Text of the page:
Skip to main content


Showing posts from 2023

Weezer: SZNZ Abbreviated

One of the most oldest and most enticing thought exercises in pop music is: What if (artist) had released the best songs from (double album) as a single disc instead?  Pre-Internet, folks used their cassette decks to create their own truncated versions of likes of The Beatles'  White Album ("Revolution 9" has to go, for sure) and Elton John's Goodbye Yellow Brick Road (sorry, "Jamaica Jerk-Off"), some out of artistic vision, others because the tape just wasn't long enough to hold all the songs. Now, with mp3s and streaming, we have the ability to curate everything for ourselves, which means even a single album could be reduced to an EP of your faves, with the shuffle feature making it so the order doesn't even have to be the same every time. Here's where I could detour into a healthy digression about the negative consequences of that total freedom, but I'll resist the temptation. Our good friends Weezer - who are not typically known for rest

12 by Pete Droge

Here's the drill: Twelve songs to summarize an artist's career, in chronological order. This one features... Pete Droge was an unlikely discovery in the early 1990s Seattle music scene: a folk singer with a twang. He released three albums on major labels between 1994 and 1998, got a couple of songs on film soundtracks, made a cameo in Almost Famous, joined supergroup The Thorns, and released two albums and two EPs independently.  Here's a primer, though I'd recommend seeing out 1996's Find a Door in its entirety. It's one of my favorite albums of all time. (If you've got Amazon Prime, listen along here .) 1. "If You Don't Love Me (I'll Kill Myself)" ( Necktie Second , 1994) Works as both a parody of a certain type of song as well as a good example of that same type of song, namely the romantic lament. 2. "Beautiful Girl" ( Songs from the Miramax Motion Picture Beautiful Girls , 1996) This played over the credits of a movie that&#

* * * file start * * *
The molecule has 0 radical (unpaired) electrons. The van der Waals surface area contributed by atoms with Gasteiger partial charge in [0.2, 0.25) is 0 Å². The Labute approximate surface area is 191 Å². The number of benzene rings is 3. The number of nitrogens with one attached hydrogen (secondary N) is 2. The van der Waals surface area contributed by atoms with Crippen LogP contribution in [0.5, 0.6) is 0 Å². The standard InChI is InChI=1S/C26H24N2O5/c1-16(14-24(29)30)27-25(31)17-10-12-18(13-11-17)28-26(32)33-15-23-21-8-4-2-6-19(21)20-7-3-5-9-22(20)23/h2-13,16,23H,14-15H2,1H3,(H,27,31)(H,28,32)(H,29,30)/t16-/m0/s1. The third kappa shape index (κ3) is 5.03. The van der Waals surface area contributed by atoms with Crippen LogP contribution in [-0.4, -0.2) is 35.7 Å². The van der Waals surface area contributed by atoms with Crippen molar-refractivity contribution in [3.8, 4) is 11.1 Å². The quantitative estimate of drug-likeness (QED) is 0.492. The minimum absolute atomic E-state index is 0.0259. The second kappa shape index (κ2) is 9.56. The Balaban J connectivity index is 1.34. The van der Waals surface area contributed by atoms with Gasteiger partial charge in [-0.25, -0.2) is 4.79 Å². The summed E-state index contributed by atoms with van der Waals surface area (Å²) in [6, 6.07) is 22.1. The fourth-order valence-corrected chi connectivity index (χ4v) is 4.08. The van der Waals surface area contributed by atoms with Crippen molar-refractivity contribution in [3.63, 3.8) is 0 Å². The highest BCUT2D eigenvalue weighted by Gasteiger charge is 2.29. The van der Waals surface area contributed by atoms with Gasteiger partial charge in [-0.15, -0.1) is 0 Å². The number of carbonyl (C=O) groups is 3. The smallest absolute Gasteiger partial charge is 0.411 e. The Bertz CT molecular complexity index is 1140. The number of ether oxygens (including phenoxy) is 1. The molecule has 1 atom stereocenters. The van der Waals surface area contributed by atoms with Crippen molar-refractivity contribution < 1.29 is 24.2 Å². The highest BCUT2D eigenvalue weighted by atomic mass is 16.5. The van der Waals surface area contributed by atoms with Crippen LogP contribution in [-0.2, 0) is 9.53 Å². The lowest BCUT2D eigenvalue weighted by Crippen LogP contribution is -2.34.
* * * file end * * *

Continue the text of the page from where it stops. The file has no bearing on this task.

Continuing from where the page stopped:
12 by Matthew Sweet (2002 - 2021)

Sometimes a huge part of an artist's career has not been summarized. Case in point... Matthew Sweet has a couple of compliations out there, but neither of them cover the past couple of decades, a span that has seen him release 8 albums of original material and 3 albums of covers.  I followed Sweet's career religiously early on, with my ardor gradually diminishing after the magnificant one-two punch of In Reverse (1999) and The Thorns (2003) That's not to say he hasn't produced some great work since then, it's just that it requires bit of effort to pick out the gems. Here's my college try: (Two of these albums are not available on streaming servies, so here's a slightly modified version of the playlist on YouTube .) 1. "I Can't Remember" ( The Thorns , 2003) The Thorns was a rootsy, close-harmony early-aughts version of Crosby, Stills, and Nash, featuring Shawn Mullins (of "Lullaby" fame) and Pete Droge (of "If You Don't Lov